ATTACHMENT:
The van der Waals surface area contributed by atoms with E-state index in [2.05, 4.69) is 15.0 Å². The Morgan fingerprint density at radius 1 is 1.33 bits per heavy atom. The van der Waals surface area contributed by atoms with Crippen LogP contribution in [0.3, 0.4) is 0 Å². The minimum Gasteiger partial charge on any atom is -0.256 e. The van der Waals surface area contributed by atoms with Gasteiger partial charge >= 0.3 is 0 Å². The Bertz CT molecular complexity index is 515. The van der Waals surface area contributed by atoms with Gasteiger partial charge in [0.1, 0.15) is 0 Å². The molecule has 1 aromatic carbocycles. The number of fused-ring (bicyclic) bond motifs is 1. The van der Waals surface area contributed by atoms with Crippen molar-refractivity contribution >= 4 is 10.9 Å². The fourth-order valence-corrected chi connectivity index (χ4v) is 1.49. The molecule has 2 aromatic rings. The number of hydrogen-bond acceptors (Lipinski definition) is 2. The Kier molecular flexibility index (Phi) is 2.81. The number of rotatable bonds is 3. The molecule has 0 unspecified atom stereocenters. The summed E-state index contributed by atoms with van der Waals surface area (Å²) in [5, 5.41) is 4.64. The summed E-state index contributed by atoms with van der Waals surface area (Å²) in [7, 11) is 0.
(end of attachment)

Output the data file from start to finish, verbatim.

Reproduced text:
The van der Waals surface area contributed by atoms with E-state index in [2.05, 4.69) is 15.0 Å². The Morgan fingerprint density at radius 1 is 1.33 bits per heavy atom. The van der Waals surface area contributed by atoms with Crippen LogP contribution in [0.3, 0.4) is 0 Å². The minimum Gasteiger partial charge on any atom is -0.256 e. The van der Waals surface area contributed by atoms with Gasteiger partial charge >= 0.3 is 0 Å². The Bertz CT molecular complexity index is 515. The van der Waals surface area contributed by atoms with Gasteiger partial charge in [0.1, 0.15) is 0 Å². The molecule has 1 aromatic carbocycles. The number of fused-ring (bicyclic) bond motifs is 1. The van der Waals surface area contributed by atoms with Crippen molar-refractivity contribution >= 4 is 10.9 Å². The fourth-order valence-corrected chi connectivity index (χ4v) is 1.49. The molecule has 2 aromatic rings. The number of hydrogen-bond acceptors (Lipinski definition) is 2. The Kier molecular flexibility index (Phi) is 2.81. The number of rotatable bonds is 3. The molecule has 0 unspecified atom stereocenters. The summed E-state index contributed by atoms with van der Waals surface area (Å²) in [5, 5.41) is 4.64. The summed E-state index contributed by atoms with van der Waals surface area (Å²) in [7, 11) is 0.